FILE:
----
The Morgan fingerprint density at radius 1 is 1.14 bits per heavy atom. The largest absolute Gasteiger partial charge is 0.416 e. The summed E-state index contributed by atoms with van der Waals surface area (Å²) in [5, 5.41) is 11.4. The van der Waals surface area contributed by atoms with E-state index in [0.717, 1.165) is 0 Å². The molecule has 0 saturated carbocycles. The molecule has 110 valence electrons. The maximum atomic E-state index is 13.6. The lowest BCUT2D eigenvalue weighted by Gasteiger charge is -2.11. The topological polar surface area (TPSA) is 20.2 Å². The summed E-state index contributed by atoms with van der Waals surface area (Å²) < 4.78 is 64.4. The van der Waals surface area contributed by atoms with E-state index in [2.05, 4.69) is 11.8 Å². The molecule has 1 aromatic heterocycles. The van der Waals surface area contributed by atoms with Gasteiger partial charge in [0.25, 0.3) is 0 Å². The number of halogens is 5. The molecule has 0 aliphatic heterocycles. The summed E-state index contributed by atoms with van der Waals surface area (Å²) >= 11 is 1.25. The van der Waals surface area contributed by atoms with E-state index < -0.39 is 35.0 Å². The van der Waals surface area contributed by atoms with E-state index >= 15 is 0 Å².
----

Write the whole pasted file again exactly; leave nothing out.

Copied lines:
The Morgan fingerprint density at radius 1 is 1.14 bits per heavy atom. The largest absolute Gasteiger partial charge is 0.416 e. The summed E-state index contributed by atoms with van der Waals surface area (Å²) in [5, 5.41) is 11.4. The van der Waals surface area contributed by atoms with E-state index in [0.717, 1.165) is 0 Å². The molecule has 0 saturated carbocycles. The molecule has 110 valence electrons. The maximum atomic E-state index is 13.6. The lowest BCUT2D eigenvalue weighted by Gasteiger charge is -2.11. The topological polar surface area (TPSA) is 20.2 Å². The summed E-state index contributed by atoms with van der Waals surface area (Å²) < 4.78 is 64.4. The van der Waals surface area contributed by atoms with E-state index in [2.05, 4.69) is 11.8 Å². The molecule has 1 aromatic heterocycles. The van der Waals surface area contributed by atoms with Gasteiger partial charge in [0.25, 0.3) is 0 Å². The number of halogens is 5. The molecule has 0 aliphatic heterocycles. The summed E-state index contributed by atoms with van der Waals surface area (Å²) >= 11 is 1.25. The van der Waals surface area contributed by atoms with E-state index < -0.39 is 35.0 Å². The van der Waals surface area contributed by atoms with E-state index >= 15 is 0 Å².